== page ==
How to Make People Accountable

How to Make People Accountable

In an ideal world, you have hired motivated, self-directed people who will actually punish themselves more than you ever could for not meeting objectives. Those are the people who get a performance management review that has a dozen or more glowing comments and all they remember is the one ‘needs improvement’.

However, in the real world, it takes more to get there. Many people have a sense of entitlement and expect to get paid for just showing up rather than delivering concrete results. And you hired them for the promise of delivering results.

How do you get them to be accountable for performance?

It is challenging to make someone be accountable because accountability is a feeling. Your star employee has it. That is why he or she is re-reading that one ‘needs improvement’ over and over again, looking for where things went wrong. Most people do not have that internal drive.

Here are some things you do not do when trying to get people to take accountability for their performance:

  • Threaten them
  • Bully them
  • Micromanage them
  • Beg them

If accountability is a feeling, you need to create the setting or environment for them to develop the emotion or feeling. It has to be part of the culture of the organization.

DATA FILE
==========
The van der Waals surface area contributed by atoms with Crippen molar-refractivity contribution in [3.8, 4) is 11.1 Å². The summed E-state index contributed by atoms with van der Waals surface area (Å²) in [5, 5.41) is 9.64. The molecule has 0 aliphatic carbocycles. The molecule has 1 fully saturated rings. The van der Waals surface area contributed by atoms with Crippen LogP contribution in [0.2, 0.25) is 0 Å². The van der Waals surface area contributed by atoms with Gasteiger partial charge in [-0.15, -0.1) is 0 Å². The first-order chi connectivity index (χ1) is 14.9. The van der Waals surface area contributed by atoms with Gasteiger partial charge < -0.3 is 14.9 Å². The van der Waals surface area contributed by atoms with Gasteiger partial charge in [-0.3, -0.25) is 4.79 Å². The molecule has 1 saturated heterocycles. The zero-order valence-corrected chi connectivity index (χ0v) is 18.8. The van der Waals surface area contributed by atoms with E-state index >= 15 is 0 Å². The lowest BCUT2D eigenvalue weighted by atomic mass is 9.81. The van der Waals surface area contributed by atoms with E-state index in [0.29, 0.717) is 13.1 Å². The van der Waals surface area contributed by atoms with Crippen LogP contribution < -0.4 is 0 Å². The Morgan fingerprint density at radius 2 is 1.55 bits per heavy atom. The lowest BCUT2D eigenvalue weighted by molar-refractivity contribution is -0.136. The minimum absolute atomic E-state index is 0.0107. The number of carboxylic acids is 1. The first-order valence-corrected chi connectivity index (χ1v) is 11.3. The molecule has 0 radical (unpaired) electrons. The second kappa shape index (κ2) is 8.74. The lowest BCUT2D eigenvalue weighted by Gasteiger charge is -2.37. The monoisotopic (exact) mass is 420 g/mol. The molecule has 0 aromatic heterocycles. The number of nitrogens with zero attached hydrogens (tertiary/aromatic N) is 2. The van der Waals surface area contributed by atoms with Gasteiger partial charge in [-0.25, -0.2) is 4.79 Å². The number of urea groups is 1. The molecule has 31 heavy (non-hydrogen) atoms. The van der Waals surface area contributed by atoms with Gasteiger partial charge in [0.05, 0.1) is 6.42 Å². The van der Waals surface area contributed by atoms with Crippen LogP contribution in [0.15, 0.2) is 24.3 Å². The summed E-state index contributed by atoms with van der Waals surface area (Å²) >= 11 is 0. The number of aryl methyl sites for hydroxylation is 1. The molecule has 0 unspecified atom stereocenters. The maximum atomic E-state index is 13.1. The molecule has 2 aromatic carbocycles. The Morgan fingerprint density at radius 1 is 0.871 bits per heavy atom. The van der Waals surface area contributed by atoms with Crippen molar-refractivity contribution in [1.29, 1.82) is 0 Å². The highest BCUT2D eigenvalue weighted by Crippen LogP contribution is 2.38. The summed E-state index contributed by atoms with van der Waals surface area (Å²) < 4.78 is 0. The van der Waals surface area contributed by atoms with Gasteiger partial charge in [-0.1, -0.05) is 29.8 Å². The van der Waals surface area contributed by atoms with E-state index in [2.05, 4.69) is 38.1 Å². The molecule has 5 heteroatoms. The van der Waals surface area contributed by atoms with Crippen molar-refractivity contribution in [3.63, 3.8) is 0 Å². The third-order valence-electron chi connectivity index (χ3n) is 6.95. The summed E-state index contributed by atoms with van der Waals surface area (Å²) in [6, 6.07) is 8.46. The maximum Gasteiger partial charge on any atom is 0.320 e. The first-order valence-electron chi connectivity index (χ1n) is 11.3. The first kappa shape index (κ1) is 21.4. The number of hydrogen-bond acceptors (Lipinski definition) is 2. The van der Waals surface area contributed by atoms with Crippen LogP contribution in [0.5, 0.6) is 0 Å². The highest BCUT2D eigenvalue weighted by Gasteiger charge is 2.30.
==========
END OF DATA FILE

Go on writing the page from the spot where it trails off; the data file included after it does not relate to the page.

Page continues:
In a culture of accountability, people feel valued because the importance of their work is communicated to them. Employees have control over their own success and are recognized and rewarded for it. They understand the importance of deadlines and the timeliness of their work. Rewards and consequences are consistent and fair. Rewards and consequences are also proportional to the result, and do take circumstances into account.

Another way to create a culture of accountability is to have team-based work. By that, I mean have people responsible for providing inputs to others rather than to the manager.

Here is how you start moving things into the direction you want:

  • Communicate the importance of the work.
  • Give employees some control over their work and success.
  • Make sure deadlines and timelines are legitimate, and not some arbitrary line in the sand (everyone hates the hurry-up-and-wait game).
  • Reward appropriately: be fair, consistent, proportional, and take circumstances into consideration.
  • Find ways to create team-based work so that your employees are accountable to each other.

This is one example of the kind of work I do with my clients. To work with me, send an email to or complete the online form.

About the Author:

Michelle Hamelin provides business consulting and coaching services, working primarily with owners of small businesses. I am a planner by nature, which means I work with you to gather facts, analyze the work, and then help you create a plan to get to your goals.

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